Ready Player One


In the Oasis, you can be anyone – or anything – you like.

(2018) Science Fiction (Warner Brothers) Tye Sheridan, Olivia Cooke, Ben Mendelsohn, Lena Waithe, T.J. Miller, Simon Pegg, Mark Rylance, Philip Zhao, Win Morisaki, Hannah John-Kamen, Ralph Ineson, Susan Lynch, Clare Higgins, Laurence Spellman, Perdita Weeks, Joel MacCormack, Kit Connor, Leo Heller, Antoniio Mattera, Ronke Adekolujo. Directed by Steven Spielberg

 

In a world where the economy has gone beyond stagnant and where people have generally lost hope of ever improving their lot, there’s always an escape into an electronic world where one can be whoever they choose to be and play games day and night. Is this America 2018? No, this is the world of 2045 as posited by Ready Player One.

In this dystopian vision people like Wade Wells (Sheridan) live in the Stacks, a kind of mobile home park in which the ready-made homes are stacked one on top of the other into rickety towers, but he spends his life in the Oasis, an artificial environment where most people spend their time. The creator of the Oasis, James Halliday (Rylance) has passed away and is offering his fortune of hundreds of billions to whoever is savvy enough to find three Easter eggs to get three keys to unlock control of the Oasis.

Aiding Wade (whose avatar is Parzival, a kind of anime video game character) is Art3mis (Cooke), a gaming legend, and Wade’s longtime Oasis friend Aich (Waithe). Opposing is the evil CEO of the IOI Corporation Sorrento (Mendelsohn) who wants control of the Oasis for his own. As the real world begins to bleed into the Oasis and vice versa, the stakes grow increasingly higher.

The movie is littered with 80s and 90s pop culture references (as is the soundtrack), far too many to list. That should give the movie a shelf life as compulsive sorts will doubtlessly watch it endlessly to see if they can spot them all. It is truly nirvana for gamers, geeks and nerds particularly those of a certain age who grew up in the 80s with these characters and references.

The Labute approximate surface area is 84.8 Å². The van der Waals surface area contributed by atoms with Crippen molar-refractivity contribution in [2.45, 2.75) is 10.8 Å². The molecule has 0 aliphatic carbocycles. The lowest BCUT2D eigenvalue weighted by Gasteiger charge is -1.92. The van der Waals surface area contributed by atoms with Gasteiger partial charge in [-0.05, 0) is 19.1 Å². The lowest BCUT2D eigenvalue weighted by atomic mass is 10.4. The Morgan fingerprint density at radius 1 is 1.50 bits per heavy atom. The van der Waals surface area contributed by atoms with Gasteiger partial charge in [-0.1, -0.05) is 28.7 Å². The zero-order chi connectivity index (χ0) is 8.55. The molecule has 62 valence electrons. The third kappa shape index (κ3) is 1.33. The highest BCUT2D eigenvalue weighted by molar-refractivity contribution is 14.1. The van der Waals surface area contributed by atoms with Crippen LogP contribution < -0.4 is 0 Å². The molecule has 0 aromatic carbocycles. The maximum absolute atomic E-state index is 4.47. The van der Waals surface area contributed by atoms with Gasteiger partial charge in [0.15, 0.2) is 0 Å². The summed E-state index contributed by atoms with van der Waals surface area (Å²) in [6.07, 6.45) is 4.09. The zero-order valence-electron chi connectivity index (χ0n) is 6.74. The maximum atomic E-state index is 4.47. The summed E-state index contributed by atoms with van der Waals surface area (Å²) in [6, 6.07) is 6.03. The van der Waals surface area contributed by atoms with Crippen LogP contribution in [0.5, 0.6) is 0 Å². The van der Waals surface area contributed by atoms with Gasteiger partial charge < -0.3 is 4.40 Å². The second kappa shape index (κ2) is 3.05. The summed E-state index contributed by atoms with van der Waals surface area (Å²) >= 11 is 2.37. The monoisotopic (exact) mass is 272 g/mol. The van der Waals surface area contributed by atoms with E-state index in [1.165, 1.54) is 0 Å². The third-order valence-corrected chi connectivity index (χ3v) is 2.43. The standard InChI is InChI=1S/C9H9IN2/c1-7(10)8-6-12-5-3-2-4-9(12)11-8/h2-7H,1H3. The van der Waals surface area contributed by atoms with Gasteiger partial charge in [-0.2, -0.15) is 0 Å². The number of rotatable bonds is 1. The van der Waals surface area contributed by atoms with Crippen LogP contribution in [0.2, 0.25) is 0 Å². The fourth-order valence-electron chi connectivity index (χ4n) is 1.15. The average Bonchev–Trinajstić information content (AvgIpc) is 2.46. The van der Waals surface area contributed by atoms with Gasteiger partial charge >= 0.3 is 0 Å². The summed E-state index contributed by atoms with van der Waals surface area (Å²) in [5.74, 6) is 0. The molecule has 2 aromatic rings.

Sheridan and Cooke are curiously flat here – both have performed far better in other projects – and have little chemistry. Although the visuals are amazing, the plot is a bit predictable even if you haven’t read Ernest Cline’s source novel. It can also be a bit of a visual overload with all the images coming at you. Still, this is one of Spielberg’s most imaginative films this decade and that alone makes this worth seeing.

REASONS TO GO: The CGI is absolutely fantastic! For geeks of a certain age, the film may bring a nostalgic tear to the corner of the eye.
REASONS TO STAY: The two leads are less than scintillating.
FAMILY VALUES: There is some videogame-style violence as well as real life violence, partial nudity, some profanity and some bloody images.
TRIVIAL PURSUIT: John Williams was unavailable to score the film because he was busy working on another Spielberg movie, The Post. This will be only the third Spielberg-directed movie not to feature Williams writing the score.
BEYOND THE THEATERS: Amazon, Fandango Now, Google Play, iTunes, Microsoft, Movies Anywhere, Vudu, YouTube
CRITICAL MASS: As of 7/26/18: Rotten Tomatoes: 73% positive reviews. Metacritic: 64/100.
COMPARISON SHOPPING: Scott Pilgrim vs. the World
FINAL RATING: 7/10
NEXT:
Eating Animals